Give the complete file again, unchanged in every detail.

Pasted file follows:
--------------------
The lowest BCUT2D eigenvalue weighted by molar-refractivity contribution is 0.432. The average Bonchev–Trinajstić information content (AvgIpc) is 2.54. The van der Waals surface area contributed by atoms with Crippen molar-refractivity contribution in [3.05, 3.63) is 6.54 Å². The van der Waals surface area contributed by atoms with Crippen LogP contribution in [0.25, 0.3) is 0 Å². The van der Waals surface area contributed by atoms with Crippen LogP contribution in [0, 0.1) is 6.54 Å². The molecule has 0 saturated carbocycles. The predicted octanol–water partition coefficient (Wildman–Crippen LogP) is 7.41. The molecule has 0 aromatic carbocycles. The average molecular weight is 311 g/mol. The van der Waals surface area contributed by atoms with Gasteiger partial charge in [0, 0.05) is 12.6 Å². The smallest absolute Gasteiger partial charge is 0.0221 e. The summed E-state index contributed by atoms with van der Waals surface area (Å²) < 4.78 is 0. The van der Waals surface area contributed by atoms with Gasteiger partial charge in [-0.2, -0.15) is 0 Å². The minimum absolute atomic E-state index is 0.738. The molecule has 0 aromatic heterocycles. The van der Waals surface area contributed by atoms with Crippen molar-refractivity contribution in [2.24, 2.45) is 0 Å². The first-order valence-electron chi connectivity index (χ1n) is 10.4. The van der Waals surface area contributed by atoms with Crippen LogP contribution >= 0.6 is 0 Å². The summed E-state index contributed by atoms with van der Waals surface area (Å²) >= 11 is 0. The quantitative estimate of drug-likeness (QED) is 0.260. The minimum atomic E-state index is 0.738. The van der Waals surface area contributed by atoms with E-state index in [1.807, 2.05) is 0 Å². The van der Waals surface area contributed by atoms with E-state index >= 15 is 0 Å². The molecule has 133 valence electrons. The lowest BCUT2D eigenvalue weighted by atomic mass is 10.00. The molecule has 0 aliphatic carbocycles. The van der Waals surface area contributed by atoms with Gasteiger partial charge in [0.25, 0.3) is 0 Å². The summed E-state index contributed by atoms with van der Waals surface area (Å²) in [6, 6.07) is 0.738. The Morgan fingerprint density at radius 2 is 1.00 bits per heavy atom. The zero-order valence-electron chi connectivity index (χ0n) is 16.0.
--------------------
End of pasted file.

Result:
The lowest BCUT2D eigenvalue weighted by molar-refractivity contribution is 0.432. The average Bonchev–Trinajstić information content (AvgIpc) is 2.54. The van der Waals surface area contributed by atoms with Crippen molar-refractivity contribution in [3.05, 3.63) is 6.54 Å². The van der Waals surface area contributed by atoms with Crippen LogP contribution in [0.25, 0.3) is 0 Å². The van der Waals surface area contributed by atoms with Crippen LogP contribution in [0, 0.1) is 6.54 Å². The molecule has 0 saturated carbocycles. The predicted octanol–water partition coefficient (Wildman–Crippen LogP) is 7.41. The molecule has 0 aromatic carbocycles. The average molecular weight is 311 g/mol. The van der Waals surface area contributed by atoms with Gasteiger partial charge in [0, 0.05) is 12.6 Å². The smallest absolute Gasteiger partial charge is 0.0221 e. The summed E-state index contributed by atoms with van der Waals surface area (Å²) < 4.78 is 0. The van der Waals surface area contributed by atoms with Gasteiger partial charge in [-0.2, -0.15) is 0 Å². The minimum absolute atomic E-state index is 0.738. The molecule has 0 aromatic heterocycles. The van der Waals surface area contributed by atoms with Crippen molar-refractivity contribution in [2.24, 2.45) is 0 Å². The first-order valence-electron chi connectivity index (χ1n) is 10.4. The van der Waals surface area contributed by atoms with Crippen LogP contribution >= 0.6 is 0 Å². The summed E-state index contributed by atoms with van der Waals surface area (Å²) >= 11 is 0. The quantitative estimate of drug-likeness (QED) is 0.260. The minimum atomic E-state index is 0.738. The van der Waals surface area contributed by atoms with E-state index in [1.807, 2.05) is 0 Å². The van der Waals surface area contributed by atoms with E-state index >= 15 is 0 Å². The molecule has 133 valence electrons. The lowest BCUT2D eigenvalue weighted by atomic mass is 10.00. The molecule has 0 aliphatic carbocycles. The van der Waals surface area contributed by atoms with Gasteiger partial charge in [0.25, 0.3) is 0 Å². The summed E-state index contributed by atoms with van der Waals surface area (Å²) in [6, 6.07) is 0.738. The Morgan fingerprint density at radius 2 is 1.00 bits per heavy atom. The zero-order valence-electron chi connectivity index (χ0n) is 16.0.